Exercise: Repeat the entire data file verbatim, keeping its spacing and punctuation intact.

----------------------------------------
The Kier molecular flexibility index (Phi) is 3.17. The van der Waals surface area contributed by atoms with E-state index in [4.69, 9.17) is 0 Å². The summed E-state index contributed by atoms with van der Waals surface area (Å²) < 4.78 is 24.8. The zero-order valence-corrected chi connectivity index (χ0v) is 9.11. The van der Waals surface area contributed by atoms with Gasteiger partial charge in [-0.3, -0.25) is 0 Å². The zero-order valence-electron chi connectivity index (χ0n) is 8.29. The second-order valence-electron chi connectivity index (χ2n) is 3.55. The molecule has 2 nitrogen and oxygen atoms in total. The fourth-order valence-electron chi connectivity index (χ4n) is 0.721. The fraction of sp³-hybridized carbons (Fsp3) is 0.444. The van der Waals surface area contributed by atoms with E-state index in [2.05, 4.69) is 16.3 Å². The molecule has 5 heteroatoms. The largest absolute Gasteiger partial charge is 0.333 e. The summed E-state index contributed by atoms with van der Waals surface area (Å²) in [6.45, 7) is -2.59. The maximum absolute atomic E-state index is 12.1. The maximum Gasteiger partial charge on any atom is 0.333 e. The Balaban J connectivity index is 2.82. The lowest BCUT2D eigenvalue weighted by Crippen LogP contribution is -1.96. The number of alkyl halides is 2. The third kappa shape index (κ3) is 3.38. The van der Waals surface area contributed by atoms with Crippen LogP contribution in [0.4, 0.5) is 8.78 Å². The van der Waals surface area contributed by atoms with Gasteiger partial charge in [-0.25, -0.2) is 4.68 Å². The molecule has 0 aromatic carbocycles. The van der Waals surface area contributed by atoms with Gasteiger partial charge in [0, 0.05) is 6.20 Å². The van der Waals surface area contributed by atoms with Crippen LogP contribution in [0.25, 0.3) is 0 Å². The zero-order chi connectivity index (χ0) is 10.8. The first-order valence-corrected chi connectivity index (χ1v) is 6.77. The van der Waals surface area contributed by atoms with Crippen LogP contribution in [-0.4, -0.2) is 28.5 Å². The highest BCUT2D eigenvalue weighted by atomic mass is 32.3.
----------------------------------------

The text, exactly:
The Kier molecular flexibility index (Phi) is 3.17. The van der Waals surface area contributed by atoms with E-state index in [4.69, 9.17) is 0 Å². The summed E-state index contributed by atoms with van der Waals surface area (Å²) < 4.78 is 24.8. The zero-order valence-corrected chi connectivity index (χ0v) is 9.11. The van der Waals surface area contributed by atoms with Gasteiger partial charge in [-0.3, -0.25) is 0 Å². The zero-order valence-electron chi connectivity index (χ0n) is 8.29. The second-order valence-electron chi connectivity index (χ2n) is 3.55. The molecule has 2 nitrogen and oxygen atoms in total. The fourth-order valence-electron chi connectivity index (χ4n) is 0.721. The fraction of sp³-hybridized carbons (Fsp3) is 0.444. The van der Waals surface area contributed by atoms with E-state index in [2.05, 4.69) is 16.3 Å². The molecule has 5 heteroatoms. The largest absolute Gasteiger partial charge is 0.333 e. The summed E-state index contributed by atoms with van der Waals surface area (Å²) in [6.45, 7) is -2.59. The maximum absolute atomic E-state index is 12.1. The maximum Gasteiger partial charge on any atom is 0.333 e. The Balaban J connectivity index is 2.82. The lowest BCUT2D eigenvalue weighted by Crippen LogP contribution is -1.96. The number of alkyl halides is 2. The third kappa shape index (κ3) is 3.38. The van der Waals surface area contributed by atoms with Crippen LogP contribution in [0.4, 0.5) is 8.78 Å². The van der Waals surface area contributed by atoms with Gasteiger partial charge in [-0.25, -0.2) is 4.68 Å². The molecule has 0 aromatic carbocycles. The van der Waals surface area contributed by atoms with Gasteiger partial charge in [0, 0.05) is 6.20 Å². The van der Waals surface area contributed by atoms with Crippen LogP contribution in [0.25, 0.3) is 0 Å². The zero-order chi connectivity index (χ0) is 10.8. The first-order valence-corrected chi connectivity index (χ1v) is 6.77. The van der Waals surface area contributed by atoms with Crippen LogP contribution in [-0.4, -0.2) is 28.5 Å². The highest BCUT2D eigenvalue weighted by atomic mass is 32.3.